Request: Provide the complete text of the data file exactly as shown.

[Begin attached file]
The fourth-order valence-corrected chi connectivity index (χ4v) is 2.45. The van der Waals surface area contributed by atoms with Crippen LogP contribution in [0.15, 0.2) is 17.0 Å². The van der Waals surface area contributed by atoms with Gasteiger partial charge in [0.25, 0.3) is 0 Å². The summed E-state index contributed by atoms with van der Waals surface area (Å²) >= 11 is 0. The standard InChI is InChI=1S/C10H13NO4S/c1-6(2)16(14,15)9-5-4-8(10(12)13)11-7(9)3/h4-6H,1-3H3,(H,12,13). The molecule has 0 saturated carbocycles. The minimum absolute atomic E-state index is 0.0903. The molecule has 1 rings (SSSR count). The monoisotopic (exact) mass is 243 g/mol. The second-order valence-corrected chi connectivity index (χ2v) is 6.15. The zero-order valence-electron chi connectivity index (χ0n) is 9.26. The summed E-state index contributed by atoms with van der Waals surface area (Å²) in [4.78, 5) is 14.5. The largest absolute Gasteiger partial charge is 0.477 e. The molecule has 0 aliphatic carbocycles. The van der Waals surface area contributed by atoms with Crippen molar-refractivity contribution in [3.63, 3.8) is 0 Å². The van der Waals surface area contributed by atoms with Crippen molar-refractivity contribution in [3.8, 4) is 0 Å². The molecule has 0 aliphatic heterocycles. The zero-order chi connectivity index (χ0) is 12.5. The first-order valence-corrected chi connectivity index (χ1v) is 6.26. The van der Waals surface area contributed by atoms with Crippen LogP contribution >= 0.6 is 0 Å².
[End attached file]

The fourth-order valence-corrected chi connectivity index (χ4v) is 2.45. The van der Waals surface area contributed by atoms with Crippen LogP contribution in [0.15, 0.2) is 17.0 Å². The van der Waals surface area contributed by atoms with Gasteiger partial charge in [0.25, 0.3) is 0 Å². The summed E-state index contributed by atoms with van der Waals surface area (Å²) >= 11 is 0. The standard InChI is InChI=1S/C10H13NO4S/c1-6(2)16(14,15)9-5-4-8(10(12)13)11-7(9)3/h4-6H,1-3H3,(H,12,13). The molecule has 0 saturated carbocycles. The minimum absolute atomic E-state index is 0.0903. The molecule has 1 rings (SSSR count). The monoisotopic (exact) mass is 243 g/mol. The second-order valence-corrected chi connectivity index (χ2v) is 6.15. The zero-order valence-electron chi connectivity index (χ0n) is 9.26. The summed E-state index contributed by atoms with van der Waals surface area (Å²) in [4.78, 5) is 14.5. The largest absolute Gasteiger partial charge is 0.477 e. The molecule has 0 aliphatic carbocycles. The van der Waals surface area contributed by atoms with Crippen molar-refractivity contribution in [3.63, 3.8) is 0 Å². The van der Waals surface area contributed by atoms with Crippen molar-refractivity contribution in [3.8, 4) is 0 Å². The molecule has 0 aliphatic heterocycles. The zero-order chi connectivity index (χ0) is 12.5. The first-order valence-corrected chi connectivity index (χ1v) is 6.26. The van der Waals surface area contributed by atoms with Crippen LogP contribution >= 0.6 is 0 Å².